Christmas cornucopia

Christmas cornucopia

In my novel, Christmas in Wattle Lane, Neave makes cornucopias to hang on her tree for a vintage-themed Christmas. If you’re in a festive mood and like to read Christmas novels like I do at this time of the year, Christmas in Wattle Lane is available as an ebook and a paperback from Amazon.com.

Christmas in Wattle Lane

Amazon.com

Paper Snowflakes

Originally posted on Wattle Lane
paper snowflakes

While I was writing Christmas in Wattle Lane, I decided to have a go at making paper snowflakes, like Lily, one of the characters from the book. I looked at several tutorials on YouTube, and found that this one was the easiest to follow. Click here to see the tutorial. It took me a while to get the hang of the folding and cutting, but once I did I had fun with making different shapes. Each one is unique depending on the cuts that you make.

paper snowflakes

I practiced with making them out of computer paper. You can make four snowflakes out of one sheet. Once I felt I had mastered the technique, I made a few out of a pretty vellum paper that had a delicate pattern on it. Then I added a pearl embellishment to the centre of each and looped a piece of baker’s twine through one of the holes of each snowflake to hang them from.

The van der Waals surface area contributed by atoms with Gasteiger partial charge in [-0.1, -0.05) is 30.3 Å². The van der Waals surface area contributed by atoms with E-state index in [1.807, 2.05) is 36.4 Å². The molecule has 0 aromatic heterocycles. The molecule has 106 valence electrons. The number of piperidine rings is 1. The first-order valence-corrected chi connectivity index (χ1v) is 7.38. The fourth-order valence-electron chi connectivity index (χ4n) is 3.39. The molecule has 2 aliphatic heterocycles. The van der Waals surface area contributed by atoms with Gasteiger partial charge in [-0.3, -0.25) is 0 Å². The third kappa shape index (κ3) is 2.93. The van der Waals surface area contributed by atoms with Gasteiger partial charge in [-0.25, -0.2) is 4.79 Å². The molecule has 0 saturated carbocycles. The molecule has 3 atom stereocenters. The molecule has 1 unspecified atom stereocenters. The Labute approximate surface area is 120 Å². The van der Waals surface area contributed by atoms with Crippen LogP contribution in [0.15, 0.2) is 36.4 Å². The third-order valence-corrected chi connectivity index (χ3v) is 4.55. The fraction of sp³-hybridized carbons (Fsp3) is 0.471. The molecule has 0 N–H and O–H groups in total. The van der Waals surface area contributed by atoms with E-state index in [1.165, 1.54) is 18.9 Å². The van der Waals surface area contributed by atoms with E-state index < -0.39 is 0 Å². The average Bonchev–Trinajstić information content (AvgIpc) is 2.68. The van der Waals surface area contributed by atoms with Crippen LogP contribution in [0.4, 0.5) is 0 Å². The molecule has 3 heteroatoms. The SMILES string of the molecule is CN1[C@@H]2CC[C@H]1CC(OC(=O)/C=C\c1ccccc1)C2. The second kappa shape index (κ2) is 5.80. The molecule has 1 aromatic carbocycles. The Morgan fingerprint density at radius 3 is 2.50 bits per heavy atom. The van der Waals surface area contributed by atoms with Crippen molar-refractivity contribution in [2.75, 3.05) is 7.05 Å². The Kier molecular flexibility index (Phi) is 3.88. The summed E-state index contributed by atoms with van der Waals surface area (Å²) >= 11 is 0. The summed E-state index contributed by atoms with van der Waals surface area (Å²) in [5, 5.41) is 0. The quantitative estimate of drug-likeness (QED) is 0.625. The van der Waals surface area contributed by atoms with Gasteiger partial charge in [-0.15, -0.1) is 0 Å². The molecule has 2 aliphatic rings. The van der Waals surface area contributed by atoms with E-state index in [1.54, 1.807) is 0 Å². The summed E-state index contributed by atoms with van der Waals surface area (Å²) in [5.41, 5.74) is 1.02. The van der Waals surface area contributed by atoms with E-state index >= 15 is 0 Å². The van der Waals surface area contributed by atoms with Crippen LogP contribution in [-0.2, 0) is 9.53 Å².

paper snowflake

They can be slightly addictive. Once you feel confident about making them, you keep wanting to make more to see what different patterns you can make.

Christmas In My Studio

My craft studio, at the moment, is in a state of creative Christmas chaos as I make Christmas ornaments and Christmas cards, and birthday cards for family members who have birthdays around Christmas.

Nick helped me to make this inspiration pin board. We bought a cork board and covered it in quilting batting and my favourite purple coloured fabric. At the moment it is mostly covered in Christmas related things, including pages of inspiration from my favourite papercraft magazine, Somerset Studio.

Finn has claimed the chair as his own and dares me to try and move him off it!

Ancestor Christmas Ornaments

Originally posted on Wattle Lane

Ancestor Christmas OrnamentsWe often think of our dearly departed at Christmas time and wish they were with us to join in the family festivities. These little ornaments were fun to make, using scraps and bits and pieces from my craft supplies. I used copies of old photographs of my great-aunt and my aunt, who are no longer around to share the festive season with us, but by hanging these ornaments on the tree, it feels as though they are a part of our Christmas. You can even use vintage photographs of ancestors whom you’ve never met. Hang the ornaments from the branches among the other decorations and turn your Christmas tree into a living family tree.